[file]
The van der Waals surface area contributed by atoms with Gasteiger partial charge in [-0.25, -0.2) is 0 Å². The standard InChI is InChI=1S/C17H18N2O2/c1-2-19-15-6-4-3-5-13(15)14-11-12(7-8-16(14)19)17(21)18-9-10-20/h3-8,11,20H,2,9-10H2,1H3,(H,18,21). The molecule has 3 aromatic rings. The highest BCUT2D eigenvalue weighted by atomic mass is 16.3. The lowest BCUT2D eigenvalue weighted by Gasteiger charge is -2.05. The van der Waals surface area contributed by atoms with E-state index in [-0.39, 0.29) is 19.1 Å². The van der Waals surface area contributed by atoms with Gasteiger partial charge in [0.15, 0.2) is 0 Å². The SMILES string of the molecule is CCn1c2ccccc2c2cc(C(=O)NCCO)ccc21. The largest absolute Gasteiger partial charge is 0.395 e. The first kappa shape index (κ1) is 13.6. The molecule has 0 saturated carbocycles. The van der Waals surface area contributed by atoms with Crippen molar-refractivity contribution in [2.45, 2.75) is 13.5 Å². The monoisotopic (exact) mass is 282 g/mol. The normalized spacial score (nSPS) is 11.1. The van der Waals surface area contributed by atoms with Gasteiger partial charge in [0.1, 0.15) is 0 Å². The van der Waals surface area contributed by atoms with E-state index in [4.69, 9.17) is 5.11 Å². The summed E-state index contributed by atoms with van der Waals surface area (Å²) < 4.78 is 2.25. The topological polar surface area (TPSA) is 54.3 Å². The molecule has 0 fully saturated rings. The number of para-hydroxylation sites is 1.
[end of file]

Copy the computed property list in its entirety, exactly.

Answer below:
The van der Waals surface area contributed by atoms with Gasteiger partial charge in [-0.25, -0.2) is 0 Å². The standard InChI is InChI=1S/C17H18N2O2/c1-2-19-15-6-4-3-5-13(15)14-11-12(7-8-16(14)19)17(21)18-9-10-20/h3-8,11,20H,2,9-10H2,1H3,(H,18,21). The molecule has 3 aromatic rings. The highest BCUT2D eigenvalue weighted by atomic mass is 16.3. The lowest BCUT2D eigenvalue weighted by Gasteiger charge is -2.05. The van der Waals surface area contributed by atoms with E-state index in [-0.39, 0.29) is 19.1 Å². The van der Waals surface area contributed by atoms with Gasteiger partial charge in [0.15, 0.2) is 0 Å². The SMILES string of the molecule is CCn1c2ccccc2c2cc(C(=O)NCCO)ccc21. The largest absolute Gasteiger partial charge is 0.395 e. The first kappa shape index (κ1) is 13.6. The molecule has 0 saturated carbocycles. The van der Waals surface area contributed by atoms with Crippen molar-refractivity contribution in [2.45, 2.75) is 13.5 Å². The monoisotopic (exact) mass is 282 g/mol. The normalized spacial score (nSPS) is 11.1. The van der Waals surface area contributed by atoms with Gasteiger partial charge in [0.1, 0.15) is 0 Å². The van der Waals surface area contributed by atoms with E-state index in [4.69, 9.17) is 5.11 Å². The summed E-state index contributed by atoms with van der Waals surface area (Å²) < 4.78 is 2.25. The topological polar surface area (TPSA) is 54.3 Å². The molecule has 0 fully saturated rings. The number of para-hydroxylation sites is 1.